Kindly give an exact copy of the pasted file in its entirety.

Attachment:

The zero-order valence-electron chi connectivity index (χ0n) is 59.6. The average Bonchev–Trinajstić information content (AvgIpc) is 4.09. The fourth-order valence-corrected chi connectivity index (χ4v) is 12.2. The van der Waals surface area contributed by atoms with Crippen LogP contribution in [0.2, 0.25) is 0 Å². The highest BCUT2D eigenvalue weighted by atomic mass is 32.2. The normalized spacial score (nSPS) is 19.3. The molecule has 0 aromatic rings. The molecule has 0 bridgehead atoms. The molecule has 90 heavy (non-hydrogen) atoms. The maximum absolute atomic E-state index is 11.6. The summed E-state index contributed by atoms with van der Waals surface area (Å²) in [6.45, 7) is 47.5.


The zero-order valence-electron chi connectivity index (χ0n) is 59.6. The average Bonchev–Trinajstić information content (AvgIpc) is 4.09. The fourth-order valence-corrected chi connectivity index (χ4v) is 12.2. The van der Waals surface area contributed by atoms with Crippen LogP contribution in [0.2, 0.25) is 0 Å². The highest BCUT2D eigenvalue weighted by atomic mass is 32.2. The normalized spacial score (nSPS) is 19.3. The molecule has 0 aromatic rings. The molecule has 0 bridgehead atoms. The molecule has 90 heavy (non-hydrogen) atoms. The maximum absolute atomic E-state index is 11.6. The summed E-state index contributed by atoms with van der Waals surface area (Å²) in [6.45, 7) is 47.5.